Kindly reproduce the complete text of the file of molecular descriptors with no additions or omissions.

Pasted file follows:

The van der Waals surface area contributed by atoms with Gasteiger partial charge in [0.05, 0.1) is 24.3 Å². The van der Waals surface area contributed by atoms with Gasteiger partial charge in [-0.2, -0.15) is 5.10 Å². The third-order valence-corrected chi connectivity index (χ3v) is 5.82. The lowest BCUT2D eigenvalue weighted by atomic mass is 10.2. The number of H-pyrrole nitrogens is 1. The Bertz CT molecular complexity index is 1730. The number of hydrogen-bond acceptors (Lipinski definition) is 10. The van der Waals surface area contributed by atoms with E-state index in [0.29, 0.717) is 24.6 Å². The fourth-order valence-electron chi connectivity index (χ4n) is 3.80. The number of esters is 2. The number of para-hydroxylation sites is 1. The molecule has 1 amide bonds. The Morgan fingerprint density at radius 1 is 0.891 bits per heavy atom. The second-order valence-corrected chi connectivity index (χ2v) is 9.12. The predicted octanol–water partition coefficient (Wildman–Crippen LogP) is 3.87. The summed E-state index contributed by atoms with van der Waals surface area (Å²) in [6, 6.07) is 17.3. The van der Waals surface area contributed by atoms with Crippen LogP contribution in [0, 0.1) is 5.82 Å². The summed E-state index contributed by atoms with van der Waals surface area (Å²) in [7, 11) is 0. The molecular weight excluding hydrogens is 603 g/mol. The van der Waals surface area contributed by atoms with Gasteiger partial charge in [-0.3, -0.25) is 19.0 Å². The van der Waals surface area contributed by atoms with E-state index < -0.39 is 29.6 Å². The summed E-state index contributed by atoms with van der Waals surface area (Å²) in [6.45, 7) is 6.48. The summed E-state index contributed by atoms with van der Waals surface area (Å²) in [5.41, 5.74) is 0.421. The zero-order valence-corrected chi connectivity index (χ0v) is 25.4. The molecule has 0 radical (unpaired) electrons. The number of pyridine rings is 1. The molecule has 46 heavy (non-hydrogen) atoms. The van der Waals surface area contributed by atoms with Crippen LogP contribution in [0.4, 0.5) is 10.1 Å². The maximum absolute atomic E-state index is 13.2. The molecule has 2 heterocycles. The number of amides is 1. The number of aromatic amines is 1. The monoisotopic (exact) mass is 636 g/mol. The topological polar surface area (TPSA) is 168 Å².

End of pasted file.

The van der Waals surface area contributed by atoms with Gasteiger partial charge in [0.05, 0.1) is 24.3 Å². The van der Waals surface area contributed by atoms with Gasteiger partial charge in [-0.2, -0.15) is 5.10 Å². The third-order valence-corrected chi connectivity index (χ3v) is 5.82. The lowest BCUT2D eigenvalue weighted by atomic mass is 10.2. The number of H-pyrrole nitrogens is 1. The Bertz CT molecular complexity index is 1730. The number of hydrogen-bond acceptors (Lipinski definition) is 10. The van der Waals surface area contributed by atoms with E-state index in [0.29, 0.717) is 24.6 Å². The fourth-order valence-electron chi connectivity index (χ4n) is 3.80. The number of esters is 2. The number of para-hydroxylation sites is 1. The molecule has 1 amide bonds. The Morgan fingerprint density at radius 1 is 0.891 bits per heavy atom. The second-order valence-corrected chi connectivity index (χ2v) is 9.12. The predicted octanol–water partition coefficient (Wildman–Crippen LogP) is 3.87. The summed E-state index contributed by atoms with van der Waals surface area (Å²) in [6, 6.07) is 17.3. The van der Waals surface area contributed by atoms with Crippen LogP contribution in [0, 0.1) is 5.82 Å². The summed E-state index contributed by atoms with van der Waals surface area (Å²) in [7, 11) is 0. The molecular weight excluding hydrogens is 603 g/mol. The van der Waals surface area contributed by atoms with Gasteiger partial charge in [-0.3, -0.25) is 19.0 Å². The van der Waals surface area contributed by atoms with E-state index < -0.39 is 29.6 Å². The summed E-state index contributed by atoms with van der Waals surface area (Å²) in [6.45, 7) is 6.48. The summed E-state index contributed by atoms with van der Waals surface area (Å²) in [5.41, 5.74) is 0.421. The zero-order valence-corrected chi connectivity index (χ0v) is 25.4. The molecule has 0 radical (unpaired) electrons. The number of pyridine rings is 1. The molecule has 46 heavy (non-hydrogen) atoms. The van der Waals surface area contributed by atoms with Crippen LogP contribution in [0.4, 0.5) is 10.1 Å². The maximum absolute atomic E-state index is 13.2. The molecule has 2 heterocycles. The number of amides is 1. The number of aromatic amines is 1. The monoisotopic (exact) mass is 636 g/mol. The topological polar surface area (TPSA) is 168 Å².